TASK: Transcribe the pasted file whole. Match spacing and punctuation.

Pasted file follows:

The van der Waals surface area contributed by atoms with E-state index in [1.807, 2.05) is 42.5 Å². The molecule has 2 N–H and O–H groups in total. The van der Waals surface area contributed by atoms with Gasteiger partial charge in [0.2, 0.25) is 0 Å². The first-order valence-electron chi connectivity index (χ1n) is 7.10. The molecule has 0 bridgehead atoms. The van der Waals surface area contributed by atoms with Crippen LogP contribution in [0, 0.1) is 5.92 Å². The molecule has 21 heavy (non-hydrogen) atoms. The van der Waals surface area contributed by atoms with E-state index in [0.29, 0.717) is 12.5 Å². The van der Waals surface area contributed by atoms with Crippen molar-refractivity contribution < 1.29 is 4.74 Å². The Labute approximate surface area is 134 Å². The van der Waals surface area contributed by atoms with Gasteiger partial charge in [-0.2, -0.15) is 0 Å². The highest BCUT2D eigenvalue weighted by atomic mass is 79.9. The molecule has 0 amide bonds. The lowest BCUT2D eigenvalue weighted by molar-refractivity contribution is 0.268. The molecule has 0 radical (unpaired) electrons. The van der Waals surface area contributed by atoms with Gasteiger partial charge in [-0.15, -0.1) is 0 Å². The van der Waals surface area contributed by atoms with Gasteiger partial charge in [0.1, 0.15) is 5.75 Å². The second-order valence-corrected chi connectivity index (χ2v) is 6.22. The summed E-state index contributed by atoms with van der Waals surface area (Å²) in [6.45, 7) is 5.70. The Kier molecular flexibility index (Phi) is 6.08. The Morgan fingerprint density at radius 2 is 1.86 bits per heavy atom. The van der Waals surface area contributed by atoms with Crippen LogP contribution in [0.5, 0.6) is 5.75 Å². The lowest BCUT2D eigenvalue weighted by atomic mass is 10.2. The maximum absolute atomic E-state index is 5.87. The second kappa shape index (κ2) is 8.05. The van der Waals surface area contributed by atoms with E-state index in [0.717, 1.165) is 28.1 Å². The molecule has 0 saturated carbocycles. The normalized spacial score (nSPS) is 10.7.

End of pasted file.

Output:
The van der Waals surface area contributed by atoms with E-state index in [1.807, 2.05) is 42.5 Å². The molecule has 2 N–H and O–H groups in total. The van der Waals surface area contributed by atoms with Gasteiger partial charge in [0.2, 0.25) is 0 Å². The first-order valence-electron chi connectivity index (χ1n) is 7.10. The molecule has 0 bridgehead atoms. The van der Waals surface area contributed by atoms with Crippen LogP contribution in [0, 0.1) is 5.92 Å². The molecule has 21 heavy (non-hydrogen) atoms. The van der Waals surface area contributed by atoms with E-state index in [0.29, 0.717) is 12.5 Å². The van der Waals surface area contributed by atoms with Crippen molar-refractivity contribution < 1.29 is 4.74 Å². The Labute approximate surface area is 134 Å². The van der Waals surface area contributed by atoms with Gasteiger partial charge in [-0.2, -0.15) is 0 Å². The highest BCUT2D eigenvalue weighted by atomic mass is 79.9. The molecule has 0 amide bonds. The lowest BCUT2D eigenvalue weighted by molar-refractivity contribution is 0.268. The molecule has 0 radical (unpaired) electrons. The van der Waals surface area contributed by atoms with Gasteiger partial charge in [-0.15, -0.1) is 0 Å². The van der Waals surface area contributed by atoms with Gasteiger partial charge in [0.1, 0.15) is 5.75 Å². The second-order valence-corrected chi connectivity index (χ2v) is 6.22. The summed E-state index contributed by atoms with van der Waals surface area (Å²) in [6.45, 7) is 5.70. The Kier molecular flexibility index (Phi) is 6.08. The Morgan fingerprint density at radius 2 is 1.86 bits per heavy atom. The van der Waals surface area contributed by atoms with Crippen LogP contribution in [0.5, 0.6) is 5.75 Å². The lowest BCUT2D eigenvalue weighted by atomic mass is 10.2. The maximum absolute atomic E-state index is 5.87. The second kappa shape index (κ2) is 8.05. The van der Waals surface area contributed by atoms with E-state index in [0.717, 1.165) is 28.1 Å². The molecule has 0 saturated carbocycles. The normalized spacial score (nSPS) is 10.7.